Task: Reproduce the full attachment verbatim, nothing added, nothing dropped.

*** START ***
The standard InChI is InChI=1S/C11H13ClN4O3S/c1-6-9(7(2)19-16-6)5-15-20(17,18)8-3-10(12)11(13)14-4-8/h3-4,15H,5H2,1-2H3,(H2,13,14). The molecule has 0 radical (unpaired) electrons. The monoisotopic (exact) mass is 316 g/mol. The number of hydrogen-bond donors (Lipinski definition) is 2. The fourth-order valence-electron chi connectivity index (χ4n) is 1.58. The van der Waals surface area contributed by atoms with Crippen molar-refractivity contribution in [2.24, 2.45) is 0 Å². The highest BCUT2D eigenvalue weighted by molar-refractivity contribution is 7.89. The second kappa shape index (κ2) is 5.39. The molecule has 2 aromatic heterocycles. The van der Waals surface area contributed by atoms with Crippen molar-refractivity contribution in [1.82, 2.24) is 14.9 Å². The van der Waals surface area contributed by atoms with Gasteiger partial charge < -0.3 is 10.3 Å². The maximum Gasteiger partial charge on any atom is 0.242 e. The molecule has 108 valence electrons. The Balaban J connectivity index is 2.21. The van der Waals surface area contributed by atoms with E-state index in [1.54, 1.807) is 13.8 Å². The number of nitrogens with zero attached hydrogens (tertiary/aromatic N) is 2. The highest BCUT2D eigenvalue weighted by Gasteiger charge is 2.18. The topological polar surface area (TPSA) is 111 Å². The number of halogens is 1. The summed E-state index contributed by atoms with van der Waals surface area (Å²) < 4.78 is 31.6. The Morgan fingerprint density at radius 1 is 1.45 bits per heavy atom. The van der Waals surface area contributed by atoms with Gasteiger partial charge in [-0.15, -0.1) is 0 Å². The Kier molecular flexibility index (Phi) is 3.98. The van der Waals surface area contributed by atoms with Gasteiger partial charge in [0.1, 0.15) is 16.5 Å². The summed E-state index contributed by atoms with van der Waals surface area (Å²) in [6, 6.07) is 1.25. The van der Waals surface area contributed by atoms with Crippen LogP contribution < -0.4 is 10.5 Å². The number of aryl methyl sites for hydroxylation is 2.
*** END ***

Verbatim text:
The standard InChI is InChI=1S/C11H13ClN4O3S/c1-6-9(7(2)19-16-6)5-15-20(17,18)8-3-10(12)11(13)14-4-8/h3-4,15H,5H2,1-2H3,(H2,13,14). The molecule has 0 radical (unpaired) electrons. The monoisotopic (exact) mass is 316 g/mol. The number of hydrogen-bond donors (Lipinski definition) is 2. The fourth-order valence-electron chi connectivity index (χ4n) is 1.58. The van der Waals surface area contributed by atoms with Crippen molar-refractivity contribution in [2.24, 2.45) is 0 Å². The highest BCUT2D eigenvalue weighted by molar-refractivity contribution is 7.89. The second kappa shape index (κ2) is 5.39. The molecule has 2 aromatic heterocycles. The van der Waals surface area contributed by atoms with Crippen molar-refractivity contribution in [1.82, 2.24) is 14.9 Å². The van der Waals surface area contributed by atoms with Gasteiger partial charge < -0.3 is 10.3 Å². The maximum Gasteiger partial charge on any atom is 0.242 e. The molecule has 108 valence electrons. The Balaban J connectivity index is 2.21. The van der Waals surface area contributed by atoms with E-state index in [1.54, 1.807) is 13.8 Å². The number of nitrogens with zero attached hydrogens (tertiary/aromatic N) is 2. The highest BCUT2D eigenvalue weighted by Gasteiger charge is 2.18. The topological polar surface area (TPSA) is 111 Å². The number of halogens is 1. The summed E-state index contributed by atoms with van der Waals surface area (Å²) < 4.78 is 31.6. The Morgan fingerprint density at radius 1 is 1.45 bits per heavy atom. The van der Waals surface area contributed by atoms with Gasteiger partial charge in [-0.15, -0.1) is 0 Å². The Kier molecular flexibility index (Phi) is 3.98. The van der Waals surface area contributed by atoms with Gasteiger partial charge in [0.1, 0.15) is 16.5 Å². The summed E-state index contributed by atoms with van der Waals surface area (Å²) in [6, 6.07) is 1.25. The van der Waals surface area contributed by atoms with Crippen LogP contribution < -0.4 is 10.5 Å². The number of aryl methyl sites for hydroxylation is 2.